PUBLISHED WED, DEC 1 2021 on CNBC
Alongside bad weather, global supply constraints have had a substantial impact on the coffee market.
Uncertainty is also stemming from exporting countries such as Ethiopia, which is on the brink of a civil war, and Vietnam, which is seeing a rise in Covid-19 cases that could hit production.
Coffee prices have reached a 10-year high, and analysts expect tightness in the market to continue all the way into 2023.
Coffee contracts for December delivery ended Monday’s trading session at $2.34 per pound. On Thursday, coffee futures on New York’s Intercontinental Exchange reached $2.46, marking the highest price since 2011, when the commodity broke above $3 per pound.
Meanwhile, the International Coffee Association’s benchmark price was $2.07 per pound on Friday, up 85% from a year earlier.
Ole Hansen, head of commodity strategy at Saxo Bank, told CNBC that over the past 12 months, “a perfect storm of events [has been] conspiring to give our beloved bean a boost.”
“The question for future price action is how much of these developments are potentially longer-lasting,” he said in a phone call. “I think we need to focus on what’s been unfolding in Brazil this year, where we’ve had a generational low in temperatures, a very quick spell of frost which hit some of the growing areas, and we’ve had a period of drought – this has left the 2022 crop in a bit of a precarious state.”
Hansen added that these adverse weather events would affect the yield later this year, as well as in 2022 and potentially even 2023.
“We saw coffee rally to about $3 per pound back in 2011, when we had another Brazil scare,” he said. “These are really the kind of numbers that prompt the market to speculate whether we can reach those levels once again, and I think with Brazil in mind, and if the projections over the coming months continue to confirm a slowdown or reduction in output, then the risk of our brew getting more expensive is very real.”
Alongside bad weather, global supply constraints have had a substantial impact on the coffee market because producers and roasters — the companies that refine coffee into the product we drink — are often located in different countries. Market uncertainty is also stemming from exporting countries such as Ethiopia, which is on the brink of a civil war, and Vietnam, which is seeing a rise in Covid-19 cases that could hit production.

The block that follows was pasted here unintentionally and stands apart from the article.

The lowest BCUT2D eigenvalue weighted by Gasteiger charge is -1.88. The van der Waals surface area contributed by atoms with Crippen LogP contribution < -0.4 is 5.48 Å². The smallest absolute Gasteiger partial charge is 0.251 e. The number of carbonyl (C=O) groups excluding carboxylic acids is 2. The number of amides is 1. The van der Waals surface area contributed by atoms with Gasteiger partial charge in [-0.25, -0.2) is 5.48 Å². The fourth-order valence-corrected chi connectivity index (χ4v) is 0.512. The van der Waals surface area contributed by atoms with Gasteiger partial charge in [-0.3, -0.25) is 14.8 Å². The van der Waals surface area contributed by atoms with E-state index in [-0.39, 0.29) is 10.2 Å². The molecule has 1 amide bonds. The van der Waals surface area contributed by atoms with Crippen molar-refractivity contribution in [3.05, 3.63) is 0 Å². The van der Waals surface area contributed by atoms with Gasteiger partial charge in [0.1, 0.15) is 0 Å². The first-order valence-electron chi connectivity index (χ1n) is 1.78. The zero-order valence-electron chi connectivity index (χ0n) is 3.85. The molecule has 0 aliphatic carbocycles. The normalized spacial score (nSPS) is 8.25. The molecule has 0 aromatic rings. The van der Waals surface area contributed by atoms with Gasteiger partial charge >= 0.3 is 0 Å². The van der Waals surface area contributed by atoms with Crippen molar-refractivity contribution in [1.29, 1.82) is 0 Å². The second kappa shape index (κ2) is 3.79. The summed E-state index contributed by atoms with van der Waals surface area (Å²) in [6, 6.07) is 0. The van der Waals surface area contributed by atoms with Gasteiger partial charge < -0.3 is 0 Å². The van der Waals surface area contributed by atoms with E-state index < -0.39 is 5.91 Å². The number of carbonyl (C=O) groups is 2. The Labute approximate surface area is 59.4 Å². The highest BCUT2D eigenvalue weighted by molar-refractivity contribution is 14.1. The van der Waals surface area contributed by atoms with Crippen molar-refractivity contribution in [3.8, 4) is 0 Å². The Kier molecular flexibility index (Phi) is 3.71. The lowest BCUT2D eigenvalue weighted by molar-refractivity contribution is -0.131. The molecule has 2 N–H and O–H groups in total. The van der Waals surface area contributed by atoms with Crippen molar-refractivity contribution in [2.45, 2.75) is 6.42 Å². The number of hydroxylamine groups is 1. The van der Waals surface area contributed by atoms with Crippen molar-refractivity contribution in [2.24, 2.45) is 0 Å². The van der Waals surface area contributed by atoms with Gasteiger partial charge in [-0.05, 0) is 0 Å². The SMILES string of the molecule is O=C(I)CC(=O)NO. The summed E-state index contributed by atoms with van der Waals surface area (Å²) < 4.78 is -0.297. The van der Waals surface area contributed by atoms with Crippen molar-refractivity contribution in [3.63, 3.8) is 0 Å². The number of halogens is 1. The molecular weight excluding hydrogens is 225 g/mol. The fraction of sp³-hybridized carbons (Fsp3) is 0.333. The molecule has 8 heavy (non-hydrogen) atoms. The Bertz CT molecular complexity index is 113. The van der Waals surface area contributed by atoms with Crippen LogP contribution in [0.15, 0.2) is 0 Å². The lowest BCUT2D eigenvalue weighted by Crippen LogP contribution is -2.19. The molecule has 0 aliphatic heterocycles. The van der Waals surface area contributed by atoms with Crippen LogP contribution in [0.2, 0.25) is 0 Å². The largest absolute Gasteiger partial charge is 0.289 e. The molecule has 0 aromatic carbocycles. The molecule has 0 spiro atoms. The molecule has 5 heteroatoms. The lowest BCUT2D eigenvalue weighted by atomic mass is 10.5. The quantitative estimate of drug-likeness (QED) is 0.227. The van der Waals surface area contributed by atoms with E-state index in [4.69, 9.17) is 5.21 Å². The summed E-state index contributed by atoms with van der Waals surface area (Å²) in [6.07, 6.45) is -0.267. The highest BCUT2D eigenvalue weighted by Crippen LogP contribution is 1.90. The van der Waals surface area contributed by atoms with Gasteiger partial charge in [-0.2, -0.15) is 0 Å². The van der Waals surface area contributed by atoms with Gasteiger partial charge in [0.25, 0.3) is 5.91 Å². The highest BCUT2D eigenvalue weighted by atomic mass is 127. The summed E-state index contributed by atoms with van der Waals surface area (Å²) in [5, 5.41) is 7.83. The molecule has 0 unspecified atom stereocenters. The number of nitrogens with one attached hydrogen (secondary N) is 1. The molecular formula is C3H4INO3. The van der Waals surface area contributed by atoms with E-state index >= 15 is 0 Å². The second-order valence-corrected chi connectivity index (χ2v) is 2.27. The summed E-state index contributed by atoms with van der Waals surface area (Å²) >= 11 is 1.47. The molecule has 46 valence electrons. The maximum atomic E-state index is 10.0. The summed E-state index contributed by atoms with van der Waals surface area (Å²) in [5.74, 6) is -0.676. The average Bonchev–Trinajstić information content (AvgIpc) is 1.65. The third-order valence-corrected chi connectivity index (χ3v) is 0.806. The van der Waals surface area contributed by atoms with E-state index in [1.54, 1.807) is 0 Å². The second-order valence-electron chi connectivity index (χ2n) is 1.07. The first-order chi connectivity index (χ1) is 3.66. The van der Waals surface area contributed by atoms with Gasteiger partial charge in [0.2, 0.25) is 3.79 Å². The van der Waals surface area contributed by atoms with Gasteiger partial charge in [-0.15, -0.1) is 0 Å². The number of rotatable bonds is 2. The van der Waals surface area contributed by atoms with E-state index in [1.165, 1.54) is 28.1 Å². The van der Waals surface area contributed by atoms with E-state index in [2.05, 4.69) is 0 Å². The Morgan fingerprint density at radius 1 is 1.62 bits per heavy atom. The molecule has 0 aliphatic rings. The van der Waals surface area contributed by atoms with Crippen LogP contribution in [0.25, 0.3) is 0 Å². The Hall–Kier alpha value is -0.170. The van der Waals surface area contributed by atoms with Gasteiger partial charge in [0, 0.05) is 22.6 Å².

“I think on balance we have a market which is, for the first time in years, starting to show some tightness,” Hansen added.
Maximillian Copestake, executive director of European coffee sales at Marex, said that coffee was engaged in “a huge price race that is predominantly driven by freight dislocations.”
“For the last five to eight years, we’ve had supply [concentrated in] one or two big coffee-producing origins, one of them being Brazil, one of them being Vietnam,” he told CNBC via telephone.
“If you have damage in one or two of those countries, which we have had, all of a sudden the market goes crazy to try and encourage other countries to produce coffee. That is the underlying principle, and then the cherry on the top has really been the freight disruptions. So, what was already a tight balance sheet, which should have traded out in the prices rallying potentially later on in the crop, have been accentuated by these freight disruptions we’ve seen.”
Copestake noted that it takes around two years for coffee production to respond to a change in price.
“I don’t think we’re by any means out of the woods yet,” he told CNBC. “But when the price rallies, you drag every bag of coffee available in every farmer’s warehouse out to the market to commercialize, because the prices are excellent. So there is incentivization to plant more, but also to minimize stocks at origin and bring those stocks to destination. I think we’re probably in the course of doing that.”
He added that he expects prices to remain high and volatile looking ahead.